Drone Course

Launching & Landing – different options


When you first get to a flying site you’re about to start launching and the first thing you should do after launching is called a hover check.

This is where you hover the drone in the air you check your controls to make sure it’s responding correctly and also that the drone isn’t drifting about anywhere particularly if you’ve launched in gpe mode.

You’re expecting it to stay nice and still.

You can do this if you want to.

Before you do any additional launching You may choose to land afterwards and then relaunch quickly to get some good footage from that point of view things to look for in your hover check or when the quad is hovering in the air.

Listen to the motors and make sure they’re all sounding nice and smooth and haven’t got any strange ticking noises.

Also check your controller and make sure that it has any trims on it which would normally permanently make it moved to the left or the right.

You haven’t accidentally nudged those that can sometimes be a cause of drift.

If you check out the pre-flight planning and flight day management section of this course you’ll find many other suggestions launching and landing is one of the key.

Basic flight skills to master.

I suggest that you aim to do any complicated launch and landing after you’ve done an initial hover check at your flight so that you can make sure that your machine is behaving appropriately.

What you can do.

You can then just reach land and then launch again particularly if you’re planning on trying to capture any video footage of the launch in landing moment to have hover in the air as well.

It’s clearly going to mess up the footage a little bit.

Launching in landing remember is a key safety moment.

It’s a time when your machine is closest to you and potentially other people if you’ve got a spotter and there are other people around as well.

The first way that we can look to launch and land is the most common way you’re likely to be doing it.

And this is simply where you launch and land off or onto the ground.

For this you’re likely to need a level area.

So somewhere that’s relatively flat that you can at least make flat with some stones or what have you.

If it’s not already flat then you can launch off that depending on where you end up flying.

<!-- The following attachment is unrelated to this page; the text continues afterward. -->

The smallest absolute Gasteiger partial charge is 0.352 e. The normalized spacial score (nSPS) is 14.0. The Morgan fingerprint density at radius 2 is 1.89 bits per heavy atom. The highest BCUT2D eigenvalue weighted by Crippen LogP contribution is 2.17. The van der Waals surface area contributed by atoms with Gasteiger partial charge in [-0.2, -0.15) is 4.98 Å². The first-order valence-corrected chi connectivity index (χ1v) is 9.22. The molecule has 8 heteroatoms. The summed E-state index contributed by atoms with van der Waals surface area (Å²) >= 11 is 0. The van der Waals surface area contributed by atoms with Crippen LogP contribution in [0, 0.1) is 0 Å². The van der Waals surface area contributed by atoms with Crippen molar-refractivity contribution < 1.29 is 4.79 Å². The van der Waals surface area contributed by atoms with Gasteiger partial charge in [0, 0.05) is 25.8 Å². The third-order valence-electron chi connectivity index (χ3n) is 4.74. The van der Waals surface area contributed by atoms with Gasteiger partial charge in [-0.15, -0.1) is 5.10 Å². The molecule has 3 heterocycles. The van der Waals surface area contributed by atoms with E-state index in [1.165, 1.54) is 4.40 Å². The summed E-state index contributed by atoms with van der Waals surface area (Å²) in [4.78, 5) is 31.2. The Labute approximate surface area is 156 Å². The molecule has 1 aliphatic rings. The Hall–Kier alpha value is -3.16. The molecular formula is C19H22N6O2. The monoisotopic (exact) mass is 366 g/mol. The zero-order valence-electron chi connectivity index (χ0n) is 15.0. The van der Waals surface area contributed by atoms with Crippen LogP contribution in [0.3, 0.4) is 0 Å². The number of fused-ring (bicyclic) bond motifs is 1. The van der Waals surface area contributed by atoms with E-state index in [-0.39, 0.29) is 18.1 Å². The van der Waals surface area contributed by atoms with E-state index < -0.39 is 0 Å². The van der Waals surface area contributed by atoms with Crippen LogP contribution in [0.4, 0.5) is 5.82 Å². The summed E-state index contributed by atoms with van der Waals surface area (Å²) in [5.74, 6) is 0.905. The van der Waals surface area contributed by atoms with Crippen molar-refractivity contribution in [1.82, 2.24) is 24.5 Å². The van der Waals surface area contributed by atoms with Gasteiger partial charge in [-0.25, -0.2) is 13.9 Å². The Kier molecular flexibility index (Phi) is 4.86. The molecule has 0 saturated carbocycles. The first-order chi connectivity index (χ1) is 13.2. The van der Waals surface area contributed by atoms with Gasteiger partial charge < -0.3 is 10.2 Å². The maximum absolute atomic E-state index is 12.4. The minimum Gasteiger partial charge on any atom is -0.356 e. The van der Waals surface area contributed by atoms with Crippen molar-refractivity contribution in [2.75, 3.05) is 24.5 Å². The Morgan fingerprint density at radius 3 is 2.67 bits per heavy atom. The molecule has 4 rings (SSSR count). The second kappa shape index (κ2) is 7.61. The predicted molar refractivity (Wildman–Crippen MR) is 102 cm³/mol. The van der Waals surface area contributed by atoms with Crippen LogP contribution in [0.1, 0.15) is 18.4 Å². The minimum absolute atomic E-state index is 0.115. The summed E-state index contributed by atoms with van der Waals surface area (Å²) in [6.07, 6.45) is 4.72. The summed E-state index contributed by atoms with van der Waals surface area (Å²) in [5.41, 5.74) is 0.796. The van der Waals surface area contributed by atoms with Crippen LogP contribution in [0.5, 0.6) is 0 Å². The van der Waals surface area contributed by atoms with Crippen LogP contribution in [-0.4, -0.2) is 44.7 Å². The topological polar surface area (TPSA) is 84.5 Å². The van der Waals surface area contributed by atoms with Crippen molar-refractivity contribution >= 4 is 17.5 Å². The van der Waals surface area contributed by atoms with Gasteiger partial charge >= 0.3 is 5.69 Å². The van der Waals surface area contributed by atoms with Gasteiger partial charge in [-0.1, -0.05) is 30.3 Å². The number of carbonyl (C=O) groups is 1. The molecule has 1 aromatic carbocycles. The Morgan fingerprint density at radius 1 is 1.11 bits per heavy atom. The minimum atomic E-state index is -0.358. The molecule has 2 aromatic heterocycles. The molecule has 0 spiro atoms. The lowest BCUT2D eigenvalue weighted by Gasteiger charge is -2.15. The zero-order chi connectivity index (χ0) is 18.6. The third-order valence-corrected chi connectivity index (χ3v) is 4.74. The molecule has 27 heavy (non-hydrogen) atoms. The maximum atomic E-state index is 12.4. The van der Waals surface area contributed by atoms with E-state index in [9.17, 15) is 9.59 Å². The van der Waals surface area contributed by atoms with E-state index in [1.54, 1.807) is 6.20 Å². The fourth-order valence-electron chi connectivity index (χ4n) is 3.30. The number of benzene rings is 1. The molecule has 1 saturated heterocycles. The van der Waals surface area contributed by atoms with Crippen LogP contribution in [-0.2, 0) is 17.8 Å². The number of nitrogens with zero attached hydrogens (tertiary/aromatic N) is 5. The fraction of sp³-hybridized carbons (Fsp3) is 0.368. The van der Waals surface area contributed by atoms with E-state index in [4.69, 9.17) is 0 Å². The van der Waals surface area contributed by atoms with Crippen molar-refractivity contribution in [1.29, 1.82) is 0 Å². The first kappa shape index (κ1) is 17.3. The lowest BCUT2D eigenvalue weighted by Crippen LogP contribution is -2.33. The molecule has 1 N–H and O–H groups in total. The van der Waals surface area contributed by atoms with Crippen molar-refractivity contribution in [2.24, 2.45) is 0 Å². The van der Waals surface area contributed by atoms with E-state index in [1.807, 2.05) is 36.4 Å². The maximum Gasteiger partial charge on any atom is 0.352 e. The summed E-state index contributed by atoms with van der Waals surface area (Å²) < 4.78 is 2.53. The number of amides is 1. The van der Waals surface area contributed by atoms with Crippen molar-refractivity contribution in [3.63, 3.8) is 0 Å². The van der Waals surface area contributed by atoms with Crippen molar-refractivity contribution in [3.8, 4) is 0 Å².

Sometimes these flat spaces might be hard to come by and so if this is the only way that you know had a launch or land then it can restrict your flying sights.

But in most of the world this is not an issue at all as long as you can find a small flat space.

That’s one of the main advantages of multi rotors.

They don’t need any kind of runway.

Better get off up into the air.

Some advice around this.

Be careful of any obstructions near your blades.

So that means any blades of grass at all that are sticking out that might hit your propellers.

I initially used to never pay any attention to this.

They thought it was fine as they would slice through and slice off some of the grass.

What I discovered was they would seriously impact my video footage because the point where it actually struck the propeller would cause tiny little nicks in the propeller.

And this would introduce vibrations which of course is very bad for the footage.

This method of launch more landing off the ground is without doubt the safest way to go about it.

You should try and do this all the time.

If you’ve got enough space to do so because when you’re launching a landing off the ground you’re standing quite far away from the quad and all those nasty spinning propellers additionally you’ve got a good view all around the quad so you can see if anything’s going to come into its way and stop launch your landing and warn the person or the animal or whatever it might be to get out of the way.

I also recommend that you try to bring in something flap with you if that’s at all possible to help you quickly with your launching in landing.